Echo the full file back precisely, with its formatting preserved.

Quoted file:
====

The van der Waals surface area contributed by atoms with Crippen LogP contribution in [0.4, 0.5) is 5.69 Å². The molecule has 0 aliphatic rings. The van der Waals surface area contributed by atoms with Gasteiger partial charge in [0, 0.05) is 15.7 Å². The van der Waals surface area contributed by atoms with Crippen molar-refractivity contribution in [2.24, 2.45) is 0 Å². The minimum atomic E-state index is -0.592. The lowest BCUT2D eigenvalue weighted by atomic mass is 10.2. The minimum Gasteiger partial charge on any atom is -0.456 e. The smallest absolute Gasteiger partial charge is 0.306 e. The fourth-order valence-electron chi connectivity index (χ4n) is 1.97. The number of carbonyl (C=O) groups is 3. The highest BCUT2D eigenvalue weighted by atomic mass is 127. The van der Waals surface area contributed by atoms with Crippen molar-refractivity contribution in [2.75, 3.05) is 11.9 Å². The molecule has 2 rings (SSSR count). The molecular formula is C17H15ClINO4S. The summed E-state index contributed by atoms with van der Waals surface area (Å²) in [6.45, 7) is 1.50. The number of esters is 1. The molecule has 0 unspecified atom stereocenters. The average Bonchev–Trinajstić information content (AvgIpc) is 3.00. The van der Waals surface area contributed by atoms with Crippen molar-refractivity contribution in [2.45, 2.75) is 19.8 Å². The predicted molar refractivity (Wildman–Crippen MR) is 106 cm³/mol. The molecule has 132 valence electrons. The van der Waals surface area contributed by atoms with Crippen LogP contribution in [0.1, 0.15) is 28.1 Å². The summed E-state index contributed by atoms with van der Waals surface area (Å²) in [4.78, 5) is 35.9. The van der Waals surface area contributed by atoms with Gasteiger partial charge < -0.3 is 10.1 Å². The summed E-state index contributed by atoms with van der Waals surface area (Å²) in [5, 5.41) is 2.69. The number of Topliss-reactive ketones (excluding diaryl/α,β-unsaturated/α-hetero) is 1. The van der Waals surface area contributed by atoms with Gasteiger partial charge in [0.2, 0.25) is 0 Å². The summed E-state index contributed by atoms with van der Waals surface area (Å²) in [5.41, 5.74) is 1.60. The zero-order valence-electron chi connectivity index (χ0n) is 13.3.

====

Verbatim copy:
The van der Waals surface area contributed by atoms with Crippen LogP contribution in [0.4, 0.5) is 5.69 Å². The molecule has 0 aliphatic rings. The van der Waals surface area contributed by atoms with Gasteiger partial charge in [0, 0.05) is 15.7 Å². The van der Waals surface area contributed by atoms with Crippen molar-refractivity contribution in [2.24, 2.45) is 0 Å². The minimum atomic E-state index is -0.592. The lowest BCUT2D eigenvalue weighted by atomic mass is 10.2. The minimum Gasteiger partial charge on any atom is -0.456 e. The smallest absolute Gasteiger partial charge is 0.306 e. The fourth-order valence-electron chi connectivity index (χ4n) is 1.97. The number of carbonyl (C=O) groups is 3. The highest BCUT2D eigenvalue weighted by atomic mass is 127. The van der Waals surface area contributed by atoms with Crippen molar-refractivity contribution in [2.75, 3.05) is 11.9 Å². The molecule has 2 rings (SSSR count). The molecular formula is C17H15ClINO4S. The summed E-state index contributed by atoms with van der Waals surface area (Å²) in [6.45, 7) is 1.50. The number of esters is 1. The molecule has 0 unspecified atom stereocenters. The average Bonchev–Trinajstić information content (AvgIpc) is 3.00. The van der Waals surface area contributed by atoms with Crippen molar-refractivity contribution in [2.45, 2.75) is 19.8 Å². The predicted molar refractivity (Wildman–Crippen MR) is 106 cm³/mol. The molecule has 132 valence electrons. The van der Waals surface area contributed by atoms with Crippen LogP contribution in [0.1, 0.15) is 28.1 Å². The summed E-state index contributed by atoms with van der Waals surface area (Å²) in [4.78, 5) is 35.9. The van der Waals surface area contributed by atoms with Gasteiger partial charge < -0.3 is 10.1 Å². The summed E-state index contributed by atoms with van der Waals surface area (Å²) in [5, 5.41) is 2.69. The number of Topliss-reactive ketones (excluding diaryl/α,β-unsaturated/α-hetero) is 1. The van der Waals surface area contributed by atoms with Gasteiger partial charge in [0.2, 0.25) is 0 Å². The summed E-state index contributed by atoms with van der Waals surface area (Å²) in [5.41, 5.74) is 1.60. The zero-order valence-electron chi connectivity index (χ0n) is 13.3.